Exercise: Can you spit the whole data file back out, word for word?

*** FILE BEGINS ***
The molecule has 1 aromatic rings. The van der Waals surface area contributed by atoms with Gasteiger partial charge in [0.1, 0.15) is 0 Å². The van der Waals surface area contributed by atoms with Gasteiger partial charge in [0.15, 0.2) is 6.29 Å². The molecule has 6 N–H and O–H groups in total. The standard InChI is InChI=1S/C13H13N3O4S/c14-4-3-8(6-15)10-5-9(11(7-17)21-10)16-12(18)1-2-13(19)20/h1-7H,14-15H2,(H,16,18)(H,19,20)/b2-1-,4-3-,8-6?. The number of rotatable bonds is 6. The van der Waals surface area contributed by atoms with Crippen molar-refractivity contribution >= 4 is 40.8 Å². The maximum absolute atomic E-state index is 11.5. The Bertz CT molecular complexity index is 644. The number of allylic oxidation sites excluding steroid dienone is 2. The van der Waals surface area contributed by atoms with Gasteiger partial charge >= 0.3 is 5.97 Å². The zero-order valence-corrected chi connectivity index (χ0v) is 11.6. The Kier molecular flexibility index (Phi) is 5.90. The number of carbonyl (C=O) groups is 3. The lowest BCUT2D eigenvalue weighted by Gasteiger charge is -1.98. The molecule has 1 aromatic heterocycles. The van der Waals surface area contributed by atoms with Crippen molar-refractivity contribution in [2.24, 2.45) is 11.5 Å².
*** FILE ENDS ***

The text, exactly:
The molecule has 1 aromatic rings. The van der Waals surface area contributed by atoms with Gasteiger partial charge in [0.1, 0.15) is 0 Å². The van der Waals surface area contributed by atoms with Gasteiger partial charge in [0.15, 0.2) is 6.29 Å². The molecule has 6 N–H and O–H groups in total. The standard InChI is InChI=1S/C13H13N3O4S/c14-4-3-8(6-15)10-5-9(11(7-17)21-10)16-12(18)1-2-13(19)20/h1-7H,14-15H2,(H,16,18)(H,19,20)/b2-1-,4-3-,8-6?. The number of rotatable bonds is 6. The van der Waals surface area contributed by atoms with Crippen molar-refractivity contribution >= 4 is 40.8 Å². The maximum absolute atomic E-state index is 11.5. The Bertz CT molecular complexity index is 644. The number of allylic oxidation sites excluding steroid dienone is 2. The van der Waals surface area contributed by atoms with Gasteiger partial charge >= 0.3 is 5.97 Å². The zero-order valence-corrected chi connectivity index (χ0v) is 11.6. The Kier molecular flexibility index (Phi) is 5.90. The number of carbonyl (C=O) groups is 3. The lowest BCUT2D eigenvalue weighted by Gasteiger charge is -1.98. The molecule has 1 aromatic heterocycles. The van der Waals surface area contributed by atoms with Crippen molar-refractivity contribution in [2.24, 2.45) is 11.5 Å².